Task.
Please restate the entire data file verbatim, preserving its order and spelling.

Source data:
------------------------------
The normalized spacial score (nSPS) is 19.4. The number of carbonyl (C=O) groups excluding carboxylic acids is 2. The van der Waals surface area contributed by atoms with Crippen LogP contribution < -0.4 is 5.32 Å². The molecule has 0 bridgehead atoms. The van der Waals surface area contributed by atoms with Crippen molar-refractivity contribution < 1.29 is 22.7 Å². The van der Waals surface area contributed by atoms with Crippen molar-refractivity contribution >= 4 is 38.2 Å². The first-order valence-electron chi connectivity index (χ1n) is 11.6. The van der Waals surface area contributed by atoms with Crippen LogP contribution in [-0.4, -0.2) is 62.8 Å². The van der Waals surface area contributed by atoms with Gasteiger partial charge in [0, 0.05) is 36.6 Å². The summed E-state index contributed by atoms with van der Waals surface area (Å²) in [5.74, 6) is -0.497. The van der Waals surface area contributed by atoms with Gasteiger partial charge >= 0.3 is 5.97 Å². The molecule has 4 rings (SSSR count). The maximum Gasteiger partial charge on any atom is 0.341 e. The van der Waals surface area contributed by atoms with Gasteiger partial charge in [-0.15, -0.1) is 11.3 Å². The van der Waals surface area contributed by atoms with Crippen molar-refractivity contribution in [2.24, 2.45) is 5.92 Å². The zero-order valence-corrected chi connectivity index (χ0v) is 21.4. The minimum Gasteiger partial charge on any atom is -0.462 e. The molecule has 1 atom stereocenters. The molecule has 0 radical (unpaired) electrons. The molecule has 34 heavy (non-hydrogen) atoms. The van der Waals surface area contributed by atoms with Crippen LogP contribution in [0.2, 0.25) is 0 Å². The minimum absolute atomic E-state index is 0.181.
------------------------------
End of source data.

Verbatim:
The normalized spacial score (nSPS) is 19.4. The number of carbonyl (C=O) groups excluding carboxylic acids is 2. The van der Waals surface area contributed by atoms with Crippen LogP contribution < -0.4 is 5.32 Å². The molecule has 0 bridgehead atoms. The van der Waals surface area contributed by atoms with Crippen molar-refractivity contribution < 1.29 is 22.7 Å². The van der Waals surface area contributed by atoms with Crippen molar-refractivity contribution >= 4 is 38.2 Å². The first-order valence-electron chi connectivity index (χ1n) is 11.6. The van der Waals surface area contributed by atoms with Crippen LogP contribution in [-0.4, -0.2) is 62.8 Å². The van der Waals surface area contributed by atoms with Gasteiger partial charge in [0, 0.05) is 36.6 Å². The summed E-state index contributed by atoms with van der Waals surface area (Å²) in [5.74, 6) is -0.497. The van der Waals surface area contributed by atoms with Gasteiger partial charge >= 0.3 is 5.97 Å². The molecule has 4 rings (SSSR count). The maximum Gasteiger partial charge on any atom is 0.341 e. The van der Waals surface area contributed by atoms with Gasteiger partial charge in [-0.15, -0.1) is 11.3 Å². The van der Waals surface area contributed by atoms with Crippen molar-refractivity contribution in [2.24, 2.45) is 5.92 Å². The zero-order valence-corrected chi connectivity index (χ0v) is 21.4. The minimum Gasteiger partial charge on any atom is -0.462 e. The molecule has 1 atom stereocenters. The molecule has 0 radical (unpaired) electrons. The molecule has 34 heavy (non-hydrogen) atoms. The van der Waals surface area contributed by atoms with Crippen LogP contribution in [0.2, 0.25) is 0 Å². The minimum absolute atomic E-state index is 0.181.